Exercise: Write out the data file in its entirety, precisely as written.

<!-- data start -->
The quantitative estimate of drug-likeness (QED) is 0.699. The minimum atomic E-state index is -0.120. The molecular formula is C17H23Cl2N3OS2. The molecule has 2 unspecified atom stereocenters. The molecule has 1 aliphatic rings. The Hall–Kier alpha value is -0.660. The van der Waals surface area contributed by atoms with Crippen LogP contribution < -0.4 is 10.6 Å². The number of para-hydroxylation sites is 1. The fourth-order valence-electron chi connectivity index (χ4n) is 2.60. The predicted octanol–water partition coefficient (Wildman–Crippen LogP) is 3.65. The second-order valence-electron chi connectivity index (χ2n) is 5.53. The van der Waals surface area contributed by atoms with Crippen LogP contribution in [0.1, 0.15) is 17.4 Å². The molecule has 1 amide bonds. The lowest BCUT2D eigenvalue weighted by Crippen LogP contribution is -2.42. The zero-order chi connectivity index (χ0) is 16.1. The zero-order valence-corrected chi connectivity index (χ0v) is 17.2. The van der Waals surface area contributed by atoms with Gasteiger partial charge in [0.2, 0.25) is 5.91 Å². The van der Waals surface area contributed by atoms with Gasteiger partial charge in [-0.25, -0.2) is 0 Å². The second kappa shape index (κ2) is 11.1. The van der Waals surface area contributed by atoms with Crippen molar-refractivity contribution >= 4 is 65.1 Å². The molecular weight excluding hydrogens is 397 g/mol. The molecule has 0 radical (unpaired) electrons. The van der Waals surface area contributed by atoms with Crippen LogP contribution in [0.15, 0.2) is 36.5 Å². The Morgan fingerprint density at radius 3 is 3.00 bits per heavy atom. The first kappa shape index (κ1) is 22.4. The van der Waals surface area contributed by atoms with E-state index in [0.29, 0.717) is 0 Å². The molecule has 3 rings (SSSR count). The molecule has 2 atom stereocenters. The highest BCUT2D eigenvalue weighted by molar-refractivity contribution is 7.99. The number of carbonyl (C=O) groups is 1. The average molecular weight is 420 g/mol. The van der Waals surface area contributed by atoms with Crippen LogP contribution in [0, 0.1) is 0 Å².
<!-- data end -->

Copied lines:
The quantitative estimate of drug-likeness (QED) is 0.699. The minimum atomic E-state index is -0.120. The molecular formula is C17H23Cl2N3OS2. The molecule has 2 unspecified atom stereocenters. The molecule has 1 aliphatic rings. The Hall–Kier alpha value is -0.660. The van der Waals surface area contributed by atoms with Crippen LogP contribution < -0.4 is 10.6 Å². The number of para-hydroxylation sites is 1. The fourth-order valence-electron chi connectivity index (χ4n) is 2.60. The predicted octanol–water partition coefficient (Wildman–Crippen LogP) is 3.65. The second-order valence-electron chi connectivity index (χ2n) is 5.53. The van der Waals surface area contributed by atoms with Crippen LogP contribution in [0.1, 0.15) is 17.4 Å². The molecule has 1 amide bonds. The lowest BCUT2D eigenvalue weighted by Crippen LogP contribution is -2.42. The zero-order chi connectivity index (χ0) is 16.1. The zero-order valence-corrected chi connectivity index (χ0v) is 17.2. The van der Waals surface area contributed by atoms with Gasteiger partial charge in [0.2, 0.25) is 5.91 Å². The van der Waals surface area contributed by atoms with Gasteiger partial charge in [-0.25, -0.2) is 0 Å². The second kappa shape index (κ2) is 11.1. The van der Waals surface area contributed by atoms with Crippen molar-refractivity contribution >= 4 is 65.1 Å². The molecular weight excluding hydrogens is 397 g/mol. The molecule has 0 radical (unpaired) electrons. The van der Waals surface area contributed by atoms with Crippen LogP contribution in [0.15, 0.2) is 36.5 Å². The Morgan fingerprint density at radius 3 is 3.00 bits per heavy atom. The first kappa shape index (κ1) is 22.4. The van der Waals surface area contributed by atoms with E-state index in [0.29, 0.717) is 0 Å². The molecule has 3 rings (SSSR count). The molecule has 2 atom stereocenters. The highest BCUT2D eigenvalue weighted by molar-refractivity contribution is 7.99. The number of carbonyl (C=O) groups is 1. The average molecular weight is 420 g/mol. The van der Waals surface area contributed by atoms with Crippen LogP contribution in [0, 0.1) is 0 Å².